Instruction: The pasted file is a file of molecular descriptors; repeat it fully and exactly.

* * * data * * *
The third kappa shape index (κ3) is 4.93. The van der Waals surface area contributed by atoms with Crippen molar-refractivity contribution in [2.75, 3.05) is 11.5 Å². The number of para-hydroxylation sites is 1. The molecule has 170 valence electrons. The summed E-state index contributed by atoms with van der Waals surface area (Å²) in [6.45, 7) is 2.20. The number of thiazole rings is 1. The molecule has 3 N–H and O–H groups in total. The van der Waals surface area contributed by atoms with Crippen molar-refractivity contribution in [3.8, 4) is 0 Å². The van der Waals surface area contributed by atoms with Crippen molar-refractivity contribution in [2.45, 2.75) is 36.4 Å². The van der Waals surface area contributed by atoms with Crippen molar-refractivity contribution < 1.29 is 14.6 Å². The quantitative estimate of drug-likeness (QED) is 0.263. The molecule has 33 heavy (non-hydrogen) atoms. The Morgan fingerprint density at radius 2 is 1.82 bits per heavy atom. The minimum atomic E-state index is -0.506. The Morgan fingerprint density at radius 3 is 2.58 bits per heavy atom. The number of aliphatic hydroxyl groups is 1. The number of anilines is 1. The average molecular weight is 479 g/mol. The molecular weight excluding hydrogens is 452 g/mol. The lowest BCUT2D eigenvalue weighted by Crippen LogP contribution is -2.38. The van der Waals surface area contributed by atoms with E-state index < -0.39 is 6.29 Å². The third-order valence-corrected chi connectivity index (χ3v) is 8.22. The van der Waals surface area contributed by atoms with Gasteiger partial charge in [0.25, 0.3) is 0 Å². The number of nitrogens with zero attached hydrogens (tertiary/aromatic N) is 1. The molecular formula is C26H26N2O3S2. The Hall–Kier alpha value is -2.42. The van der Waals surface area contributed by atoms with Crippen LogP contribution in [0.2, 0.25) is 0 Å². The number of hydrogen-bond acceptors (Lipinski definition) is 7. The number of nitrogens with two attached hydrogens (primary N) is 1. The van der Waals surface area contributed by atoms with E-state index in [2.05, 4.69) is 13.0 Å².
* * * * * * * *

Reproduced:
The third kappa shape index (κ3) is 4.93. The van der Waals surface area contributed by atoms with Crippen molar-refractivity contribution in [2.75, 3.05) is 11.5 Å². The number of para-hydroxylation sites is 1. The molecule has 170 valence electrons. The summed E-state index contributed by atoms with van der Waals surface area (Å²) in [6.45, 7) is 2.20. The number of thiazole rings is 1. The molecule has 3 N–H and O–H groups in total. The van der Waals surface area contributed by atoms with Crippen molar-refractivity contribution in [3.8, 4) is 0 Å². The van der Waals surface area contributed by atoms with Crippen molar-refractivity contribution in [2.45, 2.75) is 36.4 Å². The van der Waals surface area contributed by atoms with Crippen molar-refractivity contribution < 1.29 is 14.6 Å². The quantitative estimate of drug-likeness (QED) is 0.263. The molecule has 33 heavy (non-hydrogen) atoms. The Morgan fingerprint density at radius 2 is 1.82 bits per heavy atom. The minimum atomic E-state index is -0.506. The Morgan fingerprint density at radius 3 is 2.58 bits per heavy atom. The number of aliphatic hydroxyl groups is 1. The number of anilines is 1. The average molecular weight is 479 g/mol. The molecular weight excluding hydrogens is 452 g/mol. The lowest BCUT2D eigenvalue weighted by Crippen LogP contribution is -2.38. The van der Waals surface area contributed by atoms with E-state index < -0.39 is 6.29 Å². The third-order valence-corrected chi connectivity index (χ3v) is 8.22. The van der Waals surface area contributed by atoms with Gasteiger partial charge in [0.25, 0.3) is 0 Å². The number of nitrogens with zero attached hydrogens (tertiary/aromatic N) is 1. The molecular formula is C26H26N2O3S2. The Hall–Kier alpha value is -2.42. The van der Waals surface area contributed by atoms with Crippen LogP contribution in [0.2, 0.25) is 0 Å². The number of hydrogen-bond acceptors (Lipinski definition) is 7. The number of nitrogens with two attached hydrogens (primary N) is 1. The van der Waals surface area contributed by atoms with E-state index in [2.05, 4.69) is 13.0 Å².